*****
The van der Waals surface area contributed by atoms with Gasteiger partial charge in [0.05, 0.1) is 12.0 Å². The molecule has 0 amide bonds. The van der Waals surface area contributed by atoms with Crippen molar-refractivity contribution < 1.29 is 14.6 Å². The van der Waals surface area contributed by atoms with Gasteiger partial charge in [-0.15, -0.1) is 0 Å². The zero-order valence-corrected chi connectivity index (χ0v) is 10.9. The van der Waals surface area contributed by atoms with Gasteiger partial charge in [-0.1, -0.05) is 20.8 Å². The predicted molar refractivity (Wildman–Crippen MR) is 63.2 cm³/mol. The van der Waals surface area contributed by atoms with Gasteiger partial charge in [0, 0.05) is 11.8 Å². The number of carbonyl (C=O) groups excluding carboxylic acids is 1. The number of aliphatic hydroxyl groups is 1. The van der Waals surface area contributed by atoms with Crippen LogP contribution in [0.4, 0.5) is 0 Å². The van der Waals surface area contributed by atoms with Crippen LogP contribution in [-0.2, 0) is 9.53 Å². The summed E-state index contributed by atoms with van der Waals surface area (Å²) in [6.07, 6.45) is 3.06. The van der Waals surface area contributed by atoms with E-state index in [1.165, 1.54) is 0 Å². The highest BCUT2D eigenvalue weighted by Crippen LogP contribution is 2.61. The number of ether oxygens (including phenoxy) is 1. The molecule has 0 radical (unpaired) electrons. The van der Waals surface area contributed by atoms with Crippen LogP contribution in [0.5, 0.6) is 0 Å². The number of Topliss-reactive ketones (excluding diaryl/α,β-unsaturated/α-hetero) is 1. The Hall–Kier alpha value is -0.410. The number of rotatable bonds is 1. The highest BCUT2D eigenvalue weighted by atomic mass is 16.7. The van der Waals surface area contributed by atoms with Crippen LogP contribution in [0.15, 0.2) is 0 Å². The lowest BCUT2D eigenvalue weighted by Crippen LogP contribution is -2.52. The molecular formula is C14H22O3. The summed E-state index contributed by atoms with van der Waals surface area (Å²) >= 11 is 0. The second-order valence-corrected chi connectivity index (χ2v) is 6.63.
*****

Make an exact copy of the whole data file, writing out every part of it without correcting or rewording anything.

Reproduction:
The van der Waals surface area contributed by atoms with Gasteiger partial charge in [0.05, 0.1) is 12.0 Å². The molecule has 0 amide bonds. The van der Waals surface area contributed by atoms with Crippen molar-refractivity contribution < 1.29 is 14.6 Å². The van der Waals surface area contributed by atoms with Gasteiger partial charge in [-0.15, -0.1) is 0 Å². The zero-order valence-corrected chi connectivity index (χ0v) is 10.9. The van der Waals surface area contributed by atoms with Gasteiger partial charge in [-0.1, -0.05) is 20.8 Å². The predicted molar refractivity (Wildman–Crippen MR) is 63.2 cm³/mol. The van der Waals surface area contributed by atoms with Gasteiger partial charge in [0, 0.05) is 11.8 Å². The number of carbonyl (C=O) groups excluding carboxylic acids is 1. The number of aliphatic hydroxyl groups is 1. The van der Waals surface area contributed by atoms with Crippen LogP contribution in [0.4, 0.5) is 0 Å². The van der Waals surface area contributed by atoms with Crippen LogP contribution in [-0.2, 0) is 9.53 Å². The summed E-state index contributed by atoms with van der Waals surface area (Å²) in [6.07, 6.45) is 3.06. The van der Waals surface area contributed by atoms with E-state index in [1.165, 1.54) is 0 Å². The highest BCUT2D eigenvalue weighted by Crippen LogP contribution is 2.61. The number of ether oxygens (including phenoxy) is 1. The molecule has 0 radical (unpaired) electrons. The van der Waals surface area contributed by atoms with Crippen LogP contribution in [0.5, 0.6) is 0 Å². The number of Topliss-reactive ketones (excluding diaryl/α,β-unsaturated/α-hetero) is 1. The Hall–Kier alpha value is -0.410. The number of rotatable bonds is 1. The highest BCUT2D eigenvalue weighted by atomic mass is 16.7. The van der Waals surface area contributed by atoms with Crippen LogP contribution in [0.15, 0.2) is 0 Å². The lowest BCUT2D eigenvalue weighted by Crippen LogP contribution is -2.52. The molecular formula is C14H22O3. The summed E-state index contributed by atoms with van der Waals surface area (Å²) >= 11 is 0. The second-order valence-corrected chi connectivity index (χ2v) is 6.63.